This study suggests that there is a significant improvement in all dimensions of QoL of alcohol-dependent patients after a 20-day inpatient programme for alcohol detoxification and short rehabilitation in an alcohol addiction centre. The number of DSM-IV criteria for dependence was the only factor predictive of both physical and psychological QoL scores of patients on admission.
This study shows that the QoL scores of alcohol-dependent patients on admission to hospital are much lower than those of a general reference population. Several other authors have also used the SF-36 questionnaire to measure QoL of alcohol-dependent patients and found scores to be decreased across all dimensions of the scale at the start of a treatment programme. As in our study, the scores for the psychological dimensions were reduced more than those for the physical dimensions, in particular the scores for role limitations due to emotional problems and social functioning 13, 15-19, 33, 34
We have shown that the initial QoL of our patients was associated with several factors, stemming from the alcoholic disease itself, its consequences, and from somatic or psychiatric comorbidities. The relationship between severity of dependence and QoL of alcohol-dependent patients has been investigated by other authors by measuring the correlation between SF-36 scores and ASI (Addiction Severity Index) 9, 13, 18, 35
. The pain, mental health and physical capacity dimensions appeared to be most closely correlated to ASI scores and, as in our study, the severity of dependence appeared to be the alcohol-related variable that had the strongest impact on QoL. The level of alcohol intake of patients did not appear to affect their QoL, maybe because all of our dependent patients had excessive alcohol intake. Other authors have also demonstrated that in the absence of dependence, the mode of alcohol consumption has a strong influence on QoL: heavy drinkers (at least one intake of alcohol greater than five drinks in the previous month) had a poorer QoL than other alcohol drinkers, whereas smaller regular drinkers (less than five drinks per occasion) had a better QoL than other drinkers 20, 36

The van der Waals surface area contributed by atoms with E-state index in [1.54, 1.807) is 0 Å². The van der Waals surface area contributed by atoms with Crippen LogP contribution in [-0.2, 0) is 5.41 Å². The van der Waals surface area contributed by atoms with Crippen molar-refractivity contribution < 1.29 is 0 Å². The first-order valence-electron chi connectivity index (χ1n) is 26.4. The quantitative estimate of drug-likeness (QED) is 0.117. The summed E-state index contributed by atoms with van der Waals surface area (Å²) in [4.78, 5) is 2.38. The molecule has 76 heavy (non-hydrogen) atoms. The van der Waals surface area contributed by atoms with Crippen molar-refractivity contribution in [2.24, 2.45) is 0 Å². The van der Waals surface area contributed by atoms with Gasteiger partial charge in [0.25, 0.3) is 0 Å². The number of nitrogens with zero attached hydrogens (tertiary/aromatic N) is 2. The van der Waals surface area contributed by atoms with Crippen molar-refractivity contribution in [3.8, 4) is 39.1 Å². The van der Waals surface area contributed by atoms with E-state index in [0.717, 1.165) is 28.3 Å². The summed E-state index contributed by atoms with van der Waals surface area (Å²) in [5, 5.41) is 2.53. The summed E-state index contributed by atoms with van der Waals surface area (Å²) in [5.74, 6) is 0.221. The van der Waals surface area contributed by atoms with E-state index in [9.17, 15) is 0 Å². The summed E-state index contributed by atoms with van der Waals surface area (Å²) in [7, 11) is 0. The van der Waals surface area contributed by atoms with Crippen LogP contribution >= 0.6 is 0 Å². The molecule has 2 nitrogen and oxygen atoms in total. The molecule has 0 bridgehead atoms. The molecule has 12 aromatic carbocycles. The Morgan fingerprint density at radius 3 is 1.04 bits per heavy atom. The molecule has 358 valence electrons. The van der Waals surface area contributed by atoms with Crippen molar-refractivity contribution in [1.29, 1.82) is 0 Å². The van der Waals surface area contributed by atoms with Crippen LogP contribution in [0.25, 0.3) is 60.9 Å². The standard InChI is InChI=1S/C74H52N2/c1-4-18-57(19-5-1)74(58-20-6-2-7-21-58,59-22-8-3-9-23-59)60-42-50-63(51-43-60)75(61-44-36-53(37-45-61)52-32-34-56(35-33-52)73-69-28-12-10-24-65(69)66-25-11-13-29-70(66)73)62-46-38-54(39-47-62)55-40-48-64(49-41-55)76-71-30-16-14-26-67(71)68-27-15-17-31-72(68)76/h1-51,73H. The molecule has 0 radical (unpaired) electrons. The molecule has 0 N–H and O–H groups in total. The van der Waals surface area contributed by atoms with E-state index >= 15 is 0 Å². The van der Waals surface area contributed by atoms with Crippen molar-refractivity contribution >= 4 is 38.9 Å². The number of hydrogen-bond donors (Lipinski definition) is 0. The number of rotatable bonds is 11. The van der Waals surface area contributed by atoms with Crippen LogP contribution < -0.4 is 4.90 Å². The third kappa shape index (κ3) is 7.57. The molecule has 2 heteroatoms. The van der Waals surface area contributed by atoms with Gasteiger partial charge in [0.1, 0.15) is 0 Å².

. We have also shown that some sociodemographic variables such as age >45 years, female gender, emotional isolation, socioprofessional category labourer or employee, had a negative relationship with QoL. Our conclusions agree with those of other authors: female gender, older age, emotional loneliness or absence of close support, low level of education, redundancy or inactivity, socioeconomic insecurity, marital or familial conflicts are the sociodemographic factors mentioned most often in the literature 10, 14, 16, 20, 37
. In our study, somatic or psychiatric comorbidities to alcohol dependence significantly decreases QoL, as mentioned previously by other authors 20, 38, 39
. Our study and these previous studies do not enable us to identify exactly which variables have the greatest influence on QoL. A study carried out in identical twins identified four parameters that explained the difference in QoL between alcohol-dependent twins and alcohol-dependent twins abstinent from alcohol for more than 5 years: severity of dependence, way of life (marital status, level of resources), somatic or psychological comorbidities, existence of associated dependencies 18
. In our study, the presence of abuse or dependence on another substance did not affect the QoL of patients, apart from smoking for psychological QoL. Abuse or dependence on illegal drugs was associated with a large progression of Mental Component Summary Score.